I only met Pete Dye once. It was last summer at a celebration of life for his wife, Alice. Alzheimer’s had already taken hold of Pete, who died Thursday at the age of 94, so I can’t claim to have been a close acquaintance.
But I did have the cherished opportunity in the spring and summer of 2019 to talk to many people who knew the Dyes well. The story of the “First Family of Golf” was filled with so many anecdotes and accolades that it was featured in two issues as part of our BizVoice® magazine Indiana Icons series. Take a journey through 18 holes with the Dyes here and here.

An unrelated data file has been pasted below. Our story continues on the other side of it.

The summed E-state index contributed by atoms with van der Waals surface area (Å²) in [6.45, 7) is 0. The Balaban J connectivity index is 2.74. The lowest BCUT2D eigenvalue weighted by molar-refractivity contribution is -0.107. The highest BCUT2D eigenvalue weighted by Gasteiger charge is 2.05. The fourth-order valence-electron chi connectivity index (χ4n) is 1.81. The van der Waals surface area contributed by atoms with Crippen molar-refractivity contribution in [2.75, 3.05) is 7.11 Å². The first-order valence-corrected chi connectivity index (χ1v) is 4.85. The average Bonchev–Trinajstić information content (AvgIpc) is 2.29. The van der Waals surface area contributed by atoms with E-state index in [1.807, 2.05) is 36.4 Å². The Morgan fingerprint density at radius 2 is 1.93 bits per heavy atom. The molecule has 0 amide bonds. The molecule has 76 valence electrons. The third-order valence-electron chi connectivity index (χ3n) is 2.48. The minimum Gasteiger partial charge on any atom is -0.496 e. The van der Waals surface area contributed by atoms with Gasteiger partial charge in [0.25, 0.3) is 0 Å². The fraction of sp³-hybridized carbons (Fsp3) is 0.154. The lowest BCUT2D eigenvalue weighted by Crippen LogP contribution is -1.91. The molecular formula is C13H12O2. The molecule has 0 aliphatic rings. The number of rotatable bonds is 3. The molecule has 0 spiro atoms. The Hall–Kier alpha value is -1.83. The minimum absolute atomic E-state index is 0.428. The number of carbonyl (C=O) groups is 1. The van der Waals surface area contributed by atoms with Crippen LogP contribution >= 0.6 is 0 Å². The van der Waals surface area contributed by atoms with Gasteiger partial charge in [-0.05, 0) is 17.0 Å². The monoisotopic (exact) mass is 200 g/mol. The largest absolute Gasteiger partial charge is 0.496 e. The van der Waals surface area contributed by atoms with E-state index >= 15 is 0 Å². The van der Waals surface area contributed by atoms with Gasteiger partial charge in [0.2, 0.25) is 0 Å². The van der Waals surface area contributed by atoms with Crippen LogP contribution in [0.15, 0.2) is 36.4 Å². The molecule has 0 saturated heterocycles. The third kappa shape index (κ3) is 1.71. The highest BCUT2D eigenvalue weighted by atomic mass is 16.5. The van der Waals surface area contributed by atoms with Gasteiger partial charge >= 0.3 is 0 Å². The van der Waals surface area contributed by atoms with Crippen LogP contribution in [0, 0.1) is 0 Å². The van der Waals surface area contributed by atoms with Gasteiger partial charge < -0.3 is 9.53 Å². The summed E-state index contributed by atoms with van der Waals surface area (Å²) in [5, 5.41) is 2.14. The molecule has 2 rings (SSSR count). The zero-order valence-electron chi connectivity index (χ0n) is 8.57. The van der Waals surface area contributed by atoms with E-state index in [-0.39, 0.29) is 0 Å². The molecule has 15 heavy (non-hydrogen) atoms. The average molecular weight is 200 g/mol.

We won’t even begin to try and recount the impact of the designer of many of Indiana’s – and the country’s – most iconic and visually intimidating golf courses. But we will let Jack Nicklaus, who says he owes his career in golf course design to Pete, have the first and maybe last word. (Heck, the fact that Jack Nicklaus returned my telephone call shows what he thought of the Dyes).
“I just think Pete was way ahead of his time. He did things that nobody else would do. He took a chance on them, and that’s why he was so good. He just was brilliant at what he did.”
OK, I can’t resist. One more word from son P.B. Dye (he and brother Perry are also renowned course designers). “I can tell you that my mother and father loved the game of golf, and the game of golf loved them back. I can’t imagine anyone ever saying mom and dad have taken from the game of golf. They’ve always given.”
Well said. Thank you, Pete and Alice.